Useless judgments

You may win a court judgment
And never see your money

Your so-called lover defrauded you. You’re angry and you want your money back. Or, if you were unlucky enough to marry the bum, you want a divorce—and your money back.

If you’re going to initiate civil litigation, the first thing you should know is that it’s going to cost you money. You have to retain an attorney and pay his or her legal fees. Proving fraud is difficult and time-consuming, so the fees will probably be high.

After the lawsuit has dragged on for a year or more, you may indeed win. The court may determine that your beau defrauded you, and award you a monetary judgment. Then the real battle begins—trying to collect your money.

No help from the court

The court does absolutely nothing to help you collect the money it awards you. In fact, the court doesn’t order the defendant to pay you, and no one is required to pay a court judgment voluntarily. Once the judge who heard your lawsuit enters the court judgment, he or she considers the case to be closed.

Now you’re a “judgment creditor” trying to collect from a “judgment debtor.” To get your money, you have to take the initiative. You have to find the debtor, find his assets, make sure judgments and liens are recorded in the appropriate jurisdictions and provide instructions to the sheriff.

It’s an entirely different area of law. You can try to do it yourself, but it’s not easy. You may be better off hiring another attorney—someone who specializes in collections.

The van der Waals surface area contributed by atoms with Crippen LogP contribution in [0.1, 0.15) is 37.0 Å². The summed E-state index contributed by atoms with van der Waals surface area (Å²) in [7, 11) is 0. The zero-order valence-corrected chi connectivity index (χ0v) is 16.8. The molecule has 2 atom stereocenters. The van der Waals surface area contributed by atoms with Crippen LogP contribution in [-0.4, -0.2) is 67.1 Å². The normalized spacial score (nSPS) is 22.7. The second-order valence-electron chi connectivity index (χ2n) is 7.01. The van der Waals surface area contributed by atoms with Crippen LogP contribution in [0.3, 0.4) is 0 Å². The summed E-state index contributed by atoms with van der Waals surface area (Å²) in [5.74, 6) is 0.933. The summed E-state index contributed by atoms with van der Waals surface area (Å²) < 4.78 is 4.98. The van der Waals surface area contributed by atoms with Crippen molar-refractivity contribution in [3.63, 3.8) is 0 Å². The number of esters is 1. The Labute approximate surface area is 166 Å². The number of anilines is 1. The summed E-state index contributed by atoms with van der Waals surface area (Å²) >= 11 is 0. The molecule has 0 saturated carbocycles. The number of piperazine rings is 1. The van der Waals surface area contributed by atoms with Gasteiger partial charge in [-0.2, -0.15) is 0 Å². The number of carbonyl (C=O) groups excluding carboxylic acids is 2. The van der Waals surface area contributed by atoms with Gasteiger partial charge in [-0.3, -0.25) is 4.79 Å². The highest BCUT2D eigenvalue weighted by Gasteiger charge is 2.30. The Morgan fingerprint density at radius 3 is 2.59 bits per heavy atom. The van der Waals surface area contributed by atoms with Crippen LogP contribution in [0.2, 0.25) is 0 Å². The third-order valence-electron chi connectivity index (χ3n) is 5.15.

Fraud and bankruptcy

Generally, an individual who files for bankruptcy can have a court judgment discharged, meaning the judgment does not have to be paid. Debts due to fraud, however, are an exception. The United States Bankruptcy Code prohibits a debtor from discharging liabilities incurred through “false pretense, false representation or actual fraud.”

Still, this is not an automatic exception. If your beau tries to declare bankruptcy to avoid paying your court judgment, you, as the creditor, must ask the federal bankruptcy court to except your court judgment from discharge in the bankruptcy. You must take action to prevent your claim from being discharged, or the bum will get away with not paying.

Making sure your original judgment order includes language about the findings of fraud may help. But if the bankruptcy court doesn’t accept the previous court’s finding of fraud, you may have to prove it all over again.

Is pursuing your court judgment worth it?

Before you file a lawsuit, ask yourself: Is it worth it? If you know where the bum is, and you think he has assets, the answer may be yes. However, be prepared for a long and frustrating legal process. And once you win a court judgment, be prepared for a long and frustrating collection process.

For more information about collecting your court judgment, visit or

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